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Stewards call for review of safety car protocols

NEWS STORY
10/04/2022

Following an incident during today's Australian Grand Prix, the Melbourne stewards have called for a review of safety car protocols.

At race end, Mick Schumacher, Pierre Gasly and Yuki Tsunoda were all summoned by the stewards following an incident behind the safety car which almost resulted in a collision.

The three drivers were in line on the main straight behind the safety car and were accelerating and decelerating to keep their tyre and brake temperatures up in anticipation of the restart.

Gasly slowed in reaction to the car in front, and his teammate also slowed in reaction. Schumacher was clos to Tsunoda as he slowed, while trying to maintain the ten car length maximum separation specified in the regulations, and had to move left and overtake the Japanese driver while braking to avoid colliding with him.

The stewards found no driver guilty of breaching the regulations however, they feel it is clear that the speed and braking capabilities of F1 cars, especially while trying to maintain required temperatures in tyres and brakes, are in tension with the ten car length separation behind the Safety Car traditionally specified in the regulations.

"There needs to be a point of emphasis in future driver briefings, to ensure the drivers collectively agree on how best to address this challenge before an unfortunate incident occurs", said the stewards.

Meanwhile, the stewards felt no further action was required after it was alleged Kevin Magnussen had forced Fernando Alonso off track in the closing stages of the race.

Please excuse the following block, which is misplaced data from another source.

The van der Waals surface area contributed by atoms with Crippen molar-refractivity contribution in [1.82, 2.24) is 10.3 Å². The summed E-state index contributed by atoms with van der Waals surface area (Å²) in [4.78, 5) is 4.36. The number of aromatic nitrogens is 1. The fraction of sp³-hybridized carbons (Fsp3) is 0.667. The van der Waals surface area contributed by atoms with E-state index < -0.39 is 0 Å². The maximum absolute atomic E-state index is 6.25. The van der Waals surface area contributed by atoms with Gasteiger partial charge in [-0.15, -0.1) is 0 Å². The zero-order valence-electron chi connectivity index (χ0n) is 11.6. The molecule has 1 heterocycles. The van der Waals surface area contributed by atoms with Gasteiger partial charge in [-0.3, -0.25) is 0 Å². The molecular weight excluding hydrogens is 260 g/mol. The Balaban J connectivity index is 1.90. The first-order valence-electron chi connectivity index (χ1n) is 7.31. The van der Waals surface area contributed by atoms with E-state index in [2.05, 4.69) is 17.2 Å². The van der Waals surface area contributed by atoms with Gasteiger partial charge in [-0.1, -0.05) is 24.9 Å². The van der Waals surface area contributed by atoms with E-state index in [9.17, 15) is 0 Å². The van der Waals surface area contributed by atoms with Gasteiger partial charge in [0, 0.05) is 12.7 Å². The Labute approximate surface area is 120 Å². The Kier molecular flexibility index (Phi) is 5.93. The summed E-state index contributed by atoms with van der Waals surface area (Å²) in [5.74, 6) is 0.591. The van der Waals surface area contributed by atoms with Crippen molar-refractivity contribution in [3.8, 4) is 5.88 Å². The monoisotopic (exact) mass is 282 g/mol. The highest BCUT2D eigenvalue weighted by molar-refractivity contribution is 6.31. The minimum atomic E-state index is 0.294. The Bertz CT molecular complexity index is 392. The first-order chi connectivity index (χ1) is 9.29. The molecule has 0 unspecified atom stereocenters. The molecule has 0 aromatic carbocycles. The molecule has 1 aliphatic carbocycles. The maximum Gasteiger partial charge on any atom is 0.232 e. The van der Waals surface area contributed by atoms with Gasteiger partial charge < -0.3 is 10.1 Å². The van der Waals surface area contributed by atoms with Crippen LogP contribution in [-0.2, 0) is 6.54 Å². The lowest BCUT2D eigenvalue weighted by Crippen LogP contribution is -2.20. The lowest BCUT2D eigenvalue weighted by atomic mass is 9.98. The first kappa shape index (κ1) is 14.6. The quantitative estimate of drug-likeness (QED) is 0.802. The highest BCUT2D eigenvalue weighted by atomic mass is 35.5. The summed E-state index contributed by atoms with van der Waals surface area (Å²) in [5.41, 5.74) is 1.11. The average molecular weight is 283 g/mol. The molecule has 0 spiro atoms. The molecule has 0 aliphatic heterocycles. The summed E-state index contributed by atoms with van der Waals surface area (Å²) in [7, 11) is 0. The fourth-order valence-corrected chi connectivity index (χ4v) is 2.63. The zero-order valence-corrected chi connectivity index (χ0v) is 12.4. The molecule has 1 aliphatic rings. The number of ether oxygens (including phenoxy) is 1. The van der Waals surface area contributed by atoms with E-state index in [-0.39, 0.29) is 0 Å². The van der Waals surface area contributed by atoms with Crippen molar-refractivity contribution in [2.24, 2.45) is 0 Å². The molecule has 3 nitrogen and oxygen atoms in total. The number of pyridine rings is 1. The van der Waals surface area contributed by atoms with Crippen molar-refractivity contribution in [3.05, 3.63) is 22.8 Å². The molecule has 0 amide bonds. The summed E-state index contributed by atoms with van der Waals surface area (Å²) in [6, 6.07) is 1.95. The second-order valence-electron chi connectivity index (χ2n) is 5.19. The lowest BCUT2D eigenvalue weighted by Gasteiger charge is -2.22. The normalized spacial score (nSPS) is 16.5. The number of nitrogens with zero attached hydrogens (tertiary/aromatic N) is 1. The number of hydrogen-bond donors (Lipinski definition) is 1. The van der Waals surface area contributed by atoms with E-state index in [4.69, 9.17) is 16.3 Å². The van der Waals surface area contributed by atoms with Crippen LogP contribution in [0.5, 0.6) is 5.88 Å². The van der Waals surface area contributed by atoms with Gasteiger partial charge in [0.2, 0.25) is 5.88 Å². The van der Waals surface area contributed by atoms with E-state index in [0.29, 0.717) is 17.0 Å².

After the Dane had passed Alonso at turn 3, the Spaniard had a run and was attempting an outside pass on the Haas going through turn 4.

The cars went through turn 4 essentially side by side but at the exit Alonso was off the track.

The drivers agreed that this was hard racing with no clear breach of the regulations - a claims with which the stewards agreed as they opted to take no further action.

Check out our Sunday gallery from Melbourne, here.

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READERS COMMENTS

 

1. Posted by elsiebc, 12/04/2022 15:51

"I have an answer: Just don't put out the safety car unless it's really needed. Go back to double waved yellows where the incident is until it's cleared. "

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2. Posted by alvarezh3, 12/04/2022 0:12

"@ Pavlo:

Oh, you are referring to the accelerating and sudden braking by (I believe) Tsunoda behind the pace-car. Yes, that is dangerous, and, like you, I think it should be properly addressed.

@Superbird70 and I were referencing the speed of the pace-car the drivers were complaining about."

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3. Posted by Pavlo, 11/04/2022 22:20

"As we saw with Mick, it’s not safe. And rules need to be reviewed.
In fact there are normally no issues not because the rule about “10 cars length” is good, but because it is normally ignored. And it’s ignored because it’s not safe :)
If stewards will start to enforce (by penalties - how else), drivers can try to “punish” driver behind by suddenly accelerating. Imagine then random braking and acceleration, on distances 10-20 meters - this is not safe clearly."